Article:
Christopher Nolan's film Interstellar makes an admirable attempt to be scientifically authentic, but science fact will always trump science fictionby Frank Close / December 11, 2014 / Leave a comment
Published in January 2015 issue of Prospect Magazine
Deep in space, a little robot known as Philae travelled with its mother ship, Rosetta, looking for a comet. On 12th November, after a journey of 10 years, Rosetta reached its goal, a quarter of a billion miles away, where signals from earth take nearly half an hour to arrive at the speed of light. Rosetta released its baby and Philae descended, landed, bounced not once but twice, before finally coming to rest third time lucky. It was wonderful to see the science of space exploration leading all the major television news programme that night. For some in the media, however, the achievement of the European Space Agency in landing a spacecraft on a comet seemed less signfiicant than the cost of the whole enterprise.
The climax of the Rosetta mission came just a fortnight after the release of, Interstellar, a Hollywood space epic directed by Christopher Nolan. The cost of Rosetta to European taxpayers—roughly €3 per head—is significantly less than the price of a ticket to watch this blockbuster. Science fact is relatively cheap in comparison to science fiction.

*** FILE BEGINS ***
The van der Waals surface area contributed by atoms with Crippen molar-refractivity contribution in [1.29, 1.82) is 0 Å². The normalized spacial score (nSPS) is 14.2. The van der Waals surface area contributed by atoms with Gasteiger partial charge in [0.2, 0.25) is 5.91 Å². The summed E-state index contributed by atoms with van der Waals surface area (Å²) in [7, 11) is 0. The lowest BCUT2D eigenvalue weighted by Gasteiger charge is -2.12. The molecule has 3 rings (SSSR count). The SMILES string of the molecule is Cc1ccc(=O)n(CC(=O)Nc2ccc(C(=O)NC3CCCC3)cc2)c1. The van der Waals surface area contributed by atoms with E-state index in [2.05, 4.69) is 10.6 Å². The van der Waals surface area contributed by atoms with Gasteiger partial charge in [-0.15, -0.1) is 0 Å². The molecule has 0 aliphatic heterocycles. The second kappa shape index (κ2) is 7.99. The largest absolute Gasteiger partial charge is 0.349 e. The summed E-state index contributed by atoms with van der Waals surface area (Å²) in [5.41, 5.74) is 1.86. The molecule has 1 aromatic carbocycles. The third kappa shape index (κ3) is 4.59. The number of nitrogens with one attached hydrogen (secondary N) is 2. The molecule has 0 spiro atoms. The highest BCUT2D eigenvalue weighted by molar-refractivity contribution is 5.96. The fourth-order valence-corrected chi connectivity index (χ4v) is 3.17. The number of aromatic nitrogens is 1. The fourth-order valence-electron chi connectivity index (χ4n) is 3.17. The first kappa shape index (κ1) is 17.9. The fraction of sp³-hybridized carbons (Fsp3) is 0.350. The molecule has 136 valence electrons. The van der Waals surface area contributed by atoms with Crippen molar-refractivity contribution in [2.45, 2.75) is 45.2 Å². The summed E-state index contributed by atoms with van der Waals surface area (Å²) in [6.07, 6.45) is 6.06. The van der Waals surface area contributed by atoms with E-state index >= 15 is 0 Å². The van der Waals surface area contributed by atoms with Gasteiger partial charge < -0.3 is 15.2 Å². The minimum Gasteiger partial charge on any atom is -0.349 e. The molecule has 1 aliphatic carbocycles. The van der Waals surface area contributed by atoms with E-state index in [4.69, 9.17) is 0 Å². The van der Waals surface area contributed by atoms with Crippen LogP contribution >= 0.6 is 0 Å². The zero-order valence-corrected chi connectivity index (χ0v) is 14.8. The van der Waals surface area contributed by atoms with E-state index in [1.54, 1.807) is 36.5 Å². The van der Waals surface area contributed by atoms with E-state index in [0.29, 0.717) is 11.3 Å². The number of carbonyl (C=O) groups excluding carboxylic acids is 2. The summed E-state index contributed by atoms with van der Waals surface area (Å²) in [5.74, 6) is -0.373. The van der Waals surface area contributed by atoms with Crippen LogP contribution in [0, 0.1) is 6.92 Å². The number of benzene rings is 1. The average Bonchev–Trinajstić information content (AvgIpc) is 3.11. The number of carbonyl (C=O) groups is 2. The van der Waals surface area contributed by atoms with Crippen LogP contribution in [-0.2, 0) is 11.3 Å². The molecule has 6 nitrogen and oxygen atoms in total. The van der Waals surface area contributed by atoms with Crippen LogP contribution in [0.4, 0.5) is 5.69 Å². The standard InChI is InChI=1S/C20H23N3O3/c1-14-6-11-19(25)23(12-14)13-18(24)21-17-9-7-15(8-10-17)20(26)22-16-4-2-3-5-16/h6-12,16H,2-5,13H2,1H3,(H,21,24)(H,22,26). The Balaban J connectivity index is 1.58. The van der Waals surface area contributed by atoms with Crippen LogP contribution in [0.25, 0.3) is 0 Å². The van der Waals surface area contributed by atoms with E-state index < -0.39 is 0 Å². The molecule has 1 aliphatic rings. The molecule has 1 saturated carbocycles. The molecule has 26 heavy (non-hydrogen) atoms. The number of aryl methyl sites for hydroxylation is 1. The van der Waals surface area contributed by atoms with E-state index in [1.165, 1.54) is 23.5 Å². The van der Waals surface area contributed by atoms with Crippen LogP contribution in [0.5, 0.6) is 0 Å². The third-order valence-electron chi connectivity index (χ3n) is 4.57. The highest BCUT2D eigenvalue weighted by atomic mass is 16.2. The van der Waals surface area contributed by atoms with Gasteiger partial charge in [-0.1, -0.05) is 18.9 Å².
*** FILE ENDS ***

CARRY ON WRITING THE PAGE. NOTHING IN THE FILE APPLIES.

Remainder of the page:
As it happens, the cost and the politics of space exploration are a theme in Nolan’s film. The story begins in a post-apocalyptic world in which once fertile lands have become dust bowls. Nasa is working in secret out of an isolated former air base. The head of the base, Professor Brand (Michael Caine), explains the need for secrecy: “There is no spend on space exploration when it’s a struggle to put food on the table.” Such is the public’s antipathy to wasting money on apparently useless science that school history textbooks now downplay the importance of space exploration. In this new world order, the Apollo missions never happened—they were faked as part of a plan to induce the Soviets to bankrupt themselves. When Murph, the daughter of the film’s hero, Dr Cooper, a former astronaut, insists otherwise, she is sent home from school.